Breaking The Cycle of Teenage Pregnancy

14 Flares Twitter 2 Facebook 10 Google+ 2 Pin It Share 0 Email -- 14 Flares ×

“No matter how much talking and bopping them upside the head you do, they still have to make the decision on their own.” ~ Tarmika Patterson

She was 16 when she took her first pregnancy test. She was in love, or so she thought, and figured that having a baby with him would make the relationship last so she never considered abortion. Seventeen years later, 33-year-old Opa Locka, Florida resident Tarmika Patterson is celebrating her eldest daughter’s birthday and the fact that of all the women in her family, her daughter is the first one who didn’t become a mother before 10th grade.

“My Mom had me when she was 19, but she had my older sister when she was 16. Her Mom had kids at an early age too,” Tarmika remembers. As a teenager at William H. Turner Technical High School in Miami, Tarmika says she was afraid to have sex but also curious about what the mystery was.

“I heard all of these rumors from friend girls who said they were doing it. I felt like I was in love and he was pressuring me so I did it,” she says. “It was not all hyped up like they told me it was. I could have waited.”

Tarmika’s mother knew something was wrong when she didn’t have to buy as many sanitary napkins during the month for her four teenage daughters. “She approached me and my sister Poochie late one evening and said, ‘One of you must be pregnant,’” Tarmika recalls. “I looked at my little sister Poochie, who was 14 at the time and she looked at me. Neither of us said a word because both of us were pregnant.”

This is why last week Tarmika proudly celebrated her daughter VionShay’s 17th birthday with a photo tribute that read: We Finally Broke The Cycle.

Was there anything Tarmika’s mother could have done to prevent her daughters from continuing the legacy of teenage pregnancy? “It was about communication,” Tarmika asserts. “My Mama didn’t communicate with me about sex or anything. First of all, she could have come to me and told me that when you get your period, you can now have a baby. She could have told me about protection. She never really sat me down and talked to me about my body, about boys or becoming a woman or STD’s, none of that.”

Besides not having an open communication line with her four daughters about sex related issues, Tarmika bore the weight of low expectations from other family members. When she gave birth to her first child at the age of 16, Tarmika remembers her grandmother visiting her in the hospital and cooing over the newborn. “She’s so pretty,” her grandmother stated. “Wait around, she’s gonna have her baby by the time she turns 10.”

Tarmika was crushed by the thought and decided then and there that her daughters would not fall into the same trap. It was during a visit to the emergency room for an upset stomach that she first introduced her daughters to sex education.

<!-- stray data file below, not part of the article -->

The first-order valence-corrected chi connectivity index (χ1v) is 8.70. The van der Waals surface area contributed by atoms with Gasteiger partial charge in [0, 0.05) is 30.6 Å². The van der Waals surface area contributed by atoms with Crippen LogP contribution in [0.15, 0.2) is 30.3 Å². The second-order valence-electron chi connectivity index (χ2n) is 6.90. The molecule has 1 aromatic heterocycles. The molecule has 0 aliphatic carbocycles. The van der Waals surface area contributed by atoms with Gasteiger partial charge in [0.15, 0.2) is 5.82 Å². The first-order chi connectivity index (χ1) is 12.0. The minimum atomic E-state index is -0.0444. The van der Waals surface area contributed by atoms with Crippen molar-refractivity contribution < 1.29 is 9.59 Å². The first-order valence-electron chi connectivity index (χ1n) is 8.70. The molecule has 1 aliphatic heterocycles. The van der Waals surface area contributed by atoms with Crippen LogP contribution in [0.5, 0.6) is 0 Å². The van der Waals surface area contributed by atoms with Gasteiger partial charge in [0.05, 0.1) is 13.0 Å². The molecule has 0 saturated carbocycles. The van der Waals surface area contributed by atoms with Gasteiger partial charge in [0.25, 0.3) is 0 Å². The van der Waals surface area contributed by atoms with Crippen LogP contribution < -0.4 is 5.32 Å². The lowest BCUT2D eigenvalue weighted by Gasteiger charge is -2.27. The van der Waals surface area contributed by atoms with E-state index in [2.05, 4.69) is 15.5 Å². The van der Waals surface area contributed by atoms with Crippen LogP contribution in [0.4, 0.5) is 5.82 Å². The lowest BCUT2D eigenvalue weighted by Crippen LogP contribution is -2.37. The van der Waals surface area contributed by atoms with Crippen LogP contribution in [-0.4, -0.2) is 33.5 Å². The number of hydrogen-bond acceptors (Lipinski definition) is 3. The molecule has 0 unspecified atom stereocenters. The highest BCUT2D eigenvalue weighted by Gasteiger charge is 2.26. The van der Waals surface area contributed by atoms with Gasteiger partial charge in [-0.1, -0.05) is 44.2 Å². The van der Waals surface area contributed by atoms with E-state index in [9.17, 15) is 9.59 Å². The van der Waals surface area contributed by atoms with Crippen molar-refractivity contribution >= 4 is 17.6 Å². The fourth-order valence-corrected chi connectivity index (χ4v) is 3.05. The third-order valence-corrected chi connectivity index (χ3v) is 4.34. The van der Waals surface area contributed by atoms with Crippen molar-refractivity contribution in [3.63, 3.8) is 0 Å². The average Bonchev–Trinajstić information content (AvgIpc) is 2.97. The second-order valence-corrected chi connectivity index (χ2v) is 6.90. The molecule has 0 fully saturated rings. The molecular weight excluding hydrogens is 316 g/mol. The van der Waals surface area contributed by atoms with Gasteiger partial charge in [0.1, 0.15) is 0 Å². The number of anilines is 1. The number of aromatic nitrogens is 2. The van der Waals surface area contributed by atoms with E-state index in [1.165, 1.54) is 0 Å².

“My girls were five and  three years old and they were with me in the emergency room. When the doctor gave me a pregnancy test and they asked about it, I told them about how women get pregnant,” Tarmika shares. “As they grew older I made it a point to teach them about all the ways sex could go wrong. I would get on YouTube and show them videos of women having babies. I would even look up websites that showed pictures of STD’s and show them the pictures. I talked about the things that I missed out on because I had children so early too.”

“I always tell them if you have sex let me know first so I can have the boy tested for STD’s, both of you can go together,” Tarmika says. “I never try to tell them not to have sex because I feel like if you drill that in their head, that is what they are going to do.”

Although her childhood dream was to become a teacher, Tarmika is now studying nursing at Miami Dade College while she cares for her four children VionShay, 17, Joe’Kwanna, 14, Tyrese, 8 and Tyrele who is 4 years old. She uses her creative ability to create gifts, decorate and plan events to bring in extra income while her husband of 8 years supports the family.

VionShay, who is a junior in the medical magnet studying dentistry at Miami Northwestern Senior High School, has also been a cheerleader since the 9th grade. During report card time, Tarmika proudly posts pictures of VionShay’s report cards on Facebook so the world will know what an awesome daughter she has.

VionShay feels the same pride about her Mom. “She’s always talking to us and telling us stuff,” the 17 year old says. “She’s really involved, which can be annoying sometimes, but I get it. She really cares.”

While Tarmika celebrates one daughter who has broken the cycle of teenage pregnancy, VionShay’s rambunctious 14-year-old little sister Joe’Kwanna “Kwannie” is at the stage in her life where she thinks she knows it all. “I’m still working on her,” Tarmika says. “Kwannie is a whole different story.”

For mothers of teen daughters that are trying to teach their daughters not to make the same mistakes they did Tarmika says to do what you know to be right and true, communicate with them about the dangers of teenage pregnancy, tell them what you expect for their lives and don’t be so hard on yourself if your daughters still make poor choices because, “No matter how much talking and bopping them upside the head you do, they still have to make the decision on their own.”

If you appreciate this article show your appreciation with a donation.

Be Inspired

Comments (4)

  1. Tarmika Patterson February 23, 2012
  2. Leonard "Jay" February 23, 2012
  3. MIAMI VIXXEN February 23, 2012
  4. Sabrenn Francis February 7, 2013

Leave a Reply